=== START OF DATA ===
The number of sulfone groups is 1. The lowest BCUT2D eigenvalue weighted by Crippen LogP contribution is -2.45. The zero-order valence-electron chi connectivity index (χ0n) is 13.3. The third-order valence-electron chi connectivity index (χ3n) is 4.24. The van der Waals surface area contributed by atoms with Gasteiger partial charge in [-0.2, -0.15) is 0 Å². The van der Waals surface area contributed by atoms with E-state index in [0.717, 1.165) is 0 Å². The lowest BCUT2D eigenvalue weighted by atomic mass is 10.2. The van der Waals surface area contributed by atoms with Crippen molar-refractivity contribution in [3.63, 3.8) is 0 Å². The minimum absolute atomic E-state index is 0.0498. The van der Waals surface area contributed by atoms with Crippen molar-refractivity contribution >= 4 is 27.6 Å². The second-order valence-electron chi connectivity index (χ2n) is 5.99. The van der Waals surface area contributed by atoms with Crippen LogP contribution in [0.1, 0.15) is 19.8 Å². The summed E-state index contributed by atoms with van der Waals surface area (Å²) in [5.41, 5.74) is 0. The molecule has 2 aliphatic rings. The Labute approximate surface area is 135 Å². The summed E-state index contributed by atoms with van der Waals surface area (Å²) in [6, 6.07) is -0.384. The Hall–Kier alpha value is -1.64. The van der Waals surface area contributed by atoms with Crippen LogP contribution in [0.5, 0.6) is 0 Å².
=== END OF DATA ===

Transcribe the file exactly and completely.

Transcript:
The number of sulfone groups is 1. The lowest BCUT2D eigenvalue weighted by Crippen LogP contribution is -2.45. The zero-order valence-electron chi connectivity index (χ0n) is 13.3. The third-order valence-electron chi connectivity index (χ3n) is 4.24. The van der Waals surface area contributed by atoms with Gasteiger partial charge in [-0.2, -0.15) is 0 Å². The van der Waals surface area contributed by atoms with E-state index in [0.717, 1.165) is 0 Å². The lowest BCUT2D eigenvalue weighted by atomic mass is 10.2. The van der Waals surface area contributed by atoms with Crippen molar-refractivity contribution in [3.63, 3.8) is 0 Å². The minimum absolute atomic E-state index is 0.0498. The van der Waals surface area contributed by atoms with Crippen molar-refractivity contribution >= 4 is 27.6 Å². The second-order valence-electron chi connectivity index (χ2n) is 5.99. The van der Waals surface area contributed by atoms with Crippen LogP contribution in [0.1, 0.15) is 19.8 Å². The summed E-state index contributed by atoms with van der Waals surface area (Å²) in [5.41, 5.74) is 0. The molecule has 2 aliphatic rings. The Labute approximate surface area is 135 Å². The summed E-state index contributed by atoms with van der Waals surface area (Å²) in [6, 6.07) is -0.384. The Hall–Kier alpha value is -1.64. The van der Waals surface area contributed by atoms with Crippen LogP contribution in [0.5, 0.6) is 0 Å².